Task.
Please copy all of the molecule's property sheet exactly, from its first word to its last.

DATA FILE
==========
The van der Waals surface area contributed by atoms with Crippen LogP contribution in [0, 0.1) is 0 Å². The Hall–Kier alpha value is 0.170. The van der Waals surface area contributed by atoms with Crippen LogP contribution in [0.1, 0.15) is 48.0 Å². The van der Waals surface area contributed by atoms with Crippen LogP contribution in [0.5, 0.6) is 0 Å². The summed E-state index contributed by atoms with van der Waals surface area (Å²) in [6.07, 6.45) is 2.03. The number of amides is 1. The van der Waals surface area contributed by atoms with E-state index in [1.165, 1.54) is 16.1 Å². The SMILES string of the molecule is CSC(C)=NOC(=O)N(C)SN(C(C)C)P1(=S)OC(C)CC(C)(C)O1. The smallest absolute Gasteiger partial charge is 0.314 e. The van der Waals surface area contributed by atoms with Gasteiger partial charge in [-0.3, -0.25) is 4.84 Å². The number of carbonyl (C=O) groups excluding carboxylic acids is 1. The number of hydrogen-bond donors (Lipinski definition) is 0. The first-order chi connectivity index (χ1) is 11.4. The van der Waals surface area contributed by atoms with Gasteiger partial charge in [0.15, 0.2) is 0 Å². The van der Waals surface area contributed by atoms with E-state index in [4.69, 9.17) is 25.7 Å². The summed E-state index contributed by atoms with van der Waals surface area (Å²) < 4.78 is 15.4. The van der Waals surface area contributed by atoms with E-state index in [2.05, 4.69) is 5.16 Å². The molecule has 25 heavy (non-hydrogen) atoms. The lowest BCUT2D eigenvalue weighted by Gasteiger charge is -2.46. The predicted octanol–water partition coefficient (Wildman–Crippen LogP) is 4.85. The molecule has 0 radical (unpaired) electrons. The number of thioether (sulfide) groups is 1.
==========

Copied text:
The van der Waals surface area contributed by atoms with Crippen LogP contribution in [0, 0.1) is 0 Å². The Hall–Kier alpha value is 0.170. The van der Waals surface area contributed by atoms with Crippen LogP contribution in [0.1, 0.15) is 48.0 Å². The van der Waals surface area contributed by atoms with Crippen LogP contribution in [0.5, 0.6) is 0 Å². The summed E-state index contributed by atoms with van der Waals surface area (Å²) in [6.07, 6.45) is 2.03. The number of amides is 1. The van der Waals surface area contributed by atoms with E-state index in [1.165, 1.54) is 16.1 Å². The SMILES string of the molecule is CSC(C)=NOC(=O)N(C)SN(C(C)C)P1(=S)OC(C)CC(C)(C)O1. The smallest absolute Gasteiger partial charge is 0.314 e. The van der Waals surface area contributed by atoms with Gasteiger partial charge in [-0.3, -0.25) is 4.84 Å². The number of carbonyl (C=O) groups excluding carboxylic acids is 1. The number of hydrogen-bond donors (Lipinski definition) is 0. The first-order chi connectivity index (χ1) is 11.4. The van der Waals surface area contributed by atoms with Gasteiger partial charge in [0.15, 0.2) is 0 Å². The van der Waals surface area contributed by atoms with E-state index in [4.69, 9.17) is 25.7 Å². The summed E-state index contributed by atoms with van der Waals surface area (Å²) < 4.78 is 15.4. The van der Waals surface area contributed by atoms with E-state index in [2.05, 4.69) is 5.16 Å². The molecule has 25 heavy (non-hydrogen) atoms. The lowest BCUT2D eigenvalue weighted by Gasteiger charge is -2.46. The predicted octanol–water partition coefficient (Wildman–Crippen LogP) is 4.85. The molecule has 0 radical (unpaired) electrons. The number of thioether (sulfide) groups is 1.